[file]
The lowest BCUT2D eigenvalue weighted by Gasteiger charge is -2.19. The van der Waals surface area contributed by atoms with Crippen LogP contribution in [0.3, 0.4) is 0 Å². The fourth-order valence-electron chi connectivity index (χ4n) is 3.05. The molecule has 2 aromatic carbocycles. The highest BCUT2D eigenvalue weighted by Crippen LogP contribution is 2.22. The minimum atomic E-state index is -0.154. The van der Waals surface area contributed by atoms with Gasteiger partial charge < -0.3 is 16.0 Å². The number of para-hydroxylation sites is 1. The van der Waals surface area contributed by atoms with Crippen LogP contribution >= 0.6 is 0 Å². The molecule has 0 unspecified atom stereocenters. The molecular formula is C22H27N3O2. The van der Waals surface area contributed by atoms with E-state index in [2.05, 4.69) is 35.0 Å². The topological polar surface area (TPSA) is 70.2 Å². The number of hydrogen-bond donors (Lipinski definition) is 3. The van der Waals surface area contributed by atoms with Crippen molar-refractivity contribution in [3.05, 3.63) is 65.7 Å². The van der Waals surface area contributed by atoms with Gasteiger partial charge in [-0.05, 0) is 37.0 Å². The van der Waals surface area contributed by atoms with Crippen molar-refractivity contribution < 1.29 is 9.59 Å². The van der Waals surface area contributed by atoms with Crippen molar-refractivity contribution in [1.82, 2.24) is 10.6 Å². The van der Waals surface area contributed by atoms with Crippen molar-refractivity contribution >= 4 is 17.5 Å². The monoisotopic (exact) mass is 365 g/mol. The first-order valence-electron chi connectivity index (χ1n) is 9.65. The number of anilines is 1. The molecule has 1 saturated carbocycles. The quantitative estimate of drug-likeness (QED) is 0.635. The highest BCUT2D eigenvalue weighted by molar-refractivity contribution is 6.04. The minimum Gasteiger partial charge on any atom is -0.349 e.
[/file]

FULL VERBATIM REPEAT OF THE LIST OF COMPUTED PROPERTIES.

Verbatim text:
The lowest BCUT2D eigenvalue weighted by Gasteiger charge is -2.19. The van der Waals surface area contributed by atoms with Crippen LogP contribution in [0.3, 0.4) is 0 Å². The fourth-order valence-electron chi connectivity index (χ4n) is 3.05. The molecule has 2 aromatic carbocycles. The highest BCUT2D eigenvalue weighted by Crippen LogP contribution is 2.22. The minimum atomic E-state index is -0.154. The van der Waals surface area contributed by atoms with Gasteiger partial charge < -0.3 is 16.0 Å². The number of para-hydroxylation sites is 1. The van der Waals surface area contributed by atoms with Crippen LogP contribution >= 0.6 is 0 Å². The molecule has 0 unspecified atom stereocenters. The molecular formula is C22H27N3O2. The van der Waals surface area contributed by atoms with E-state index in [2.05, 4.69) is 35.0 Å². The topological polar surface area (TPSA) is 70.2 Å². The number of hydrogen-bond donors (Lipinski definition) is 3. The van der Waals surface area contributed by atoms with Crippen molar-refractivity contribution in [3.05, 3.63) is 65.7 Å². The van der Waals surface area contributed by atoms with Gasteiger partial charge in [-0.05, 0) is 37.0 Å². The van der Waals surface area contributed by atoms with Crippen molar-refractivity contribution < 1.29 is 9.59 Å². The van der Waals surface area contributed by atoms with Crippen molar-refractivity contribution in [1.82, 2.24) is 10.6 Å². The van der Waals surface area contributed by atoms with Crippen molar-refractivity contribution >= 4 is 17.5 Å². The monoisotopic (exact) mass is 365 g/mol. The first-order valence-electron chi connectivity index (χ1n) is 9.65. The number of anilines is 1. The molecule has 1 saturated carbocycles. The quantitative estimate of drug-likeness (QED) is 0.635. The highest BCUT2D eigenvalue weighted by molar-refractivity contribution is 6.04. The minimum Gasteiger partial charge on any atom is -0.349 e.